All the great spiritual traditions, as well as the latest findings in the areas of neuroscience, have consistently demonstrated that awakenings or the ability to “see” clearly, occur during long periods of meditation and consistent daily meditation over a long period of time.

Thomas Merton, a 20th century Contemplative who sought to bridge Western and Eastern philosophies, said, “Without realizing it, life without (daily) meditation desensitizes us so that we can no longer perceive grace, listen to our inner voice, or receive intuition.”

After about day 3 into my retreat, sitting and walking and working in silence, my own innate capacity to glean right action was reawakened, reactivated. Through the task of ‘just’ being present in every moment (simple but not easy), clarity bubbled up naturally, without effort. The solutions I had struggled for meant great change and serious vulnerability for me. (Perhaps this was part of the reason for my reticence in looking deeply?)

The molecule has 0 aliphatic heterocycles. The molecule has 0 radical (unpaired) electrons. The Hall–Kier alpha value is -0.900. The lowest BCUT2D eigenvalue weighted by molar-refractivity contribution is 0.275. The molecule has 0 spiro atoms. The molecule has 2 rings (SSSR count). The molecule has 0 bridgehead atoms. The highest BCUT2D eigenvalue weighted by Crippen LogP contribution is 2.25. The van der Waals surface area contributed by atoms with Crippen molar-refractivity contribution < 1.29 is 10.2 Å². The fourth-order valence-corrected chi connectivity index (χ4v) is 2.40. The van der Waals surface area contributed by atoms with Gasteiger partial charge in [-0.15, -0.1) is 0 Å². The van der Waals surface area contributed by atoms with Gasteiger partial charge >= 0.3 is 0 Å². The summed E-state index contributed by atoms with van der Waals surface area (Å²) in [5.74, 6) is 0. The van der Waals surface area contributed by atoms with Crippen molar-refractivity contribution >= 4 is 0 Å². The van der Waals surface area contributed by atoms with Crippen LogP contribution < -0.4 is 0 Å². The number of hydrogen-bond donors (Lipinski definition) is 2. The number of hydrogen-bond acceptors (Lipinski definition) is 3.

This is what I “know.” We all have this intrinsic ability.  While we learn much about the world around us by others, this we discover experientially. Intuition is a combination of empirical data and a heightened sense of observation.  And while speculation and deduction have vital roles in many of our everyday decision making process, so does intuition.

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Abella Arthur said, “Intuition is like a slow motion machine that captures data instantaneously and hits you like a ton of bricks”. She called it, “Cutting through the thickness of surface reality.” It is the Sherlock Holmes approach to mindfulness. Others can share their opinions or guide us, and they can be valuable. Yet we do have the ability to know valid solutions to problems and decision-making. Our direct intuition will rarely fail us if we are tapping into a reservoir of experience combined with a conscious awareness. Trust yourself.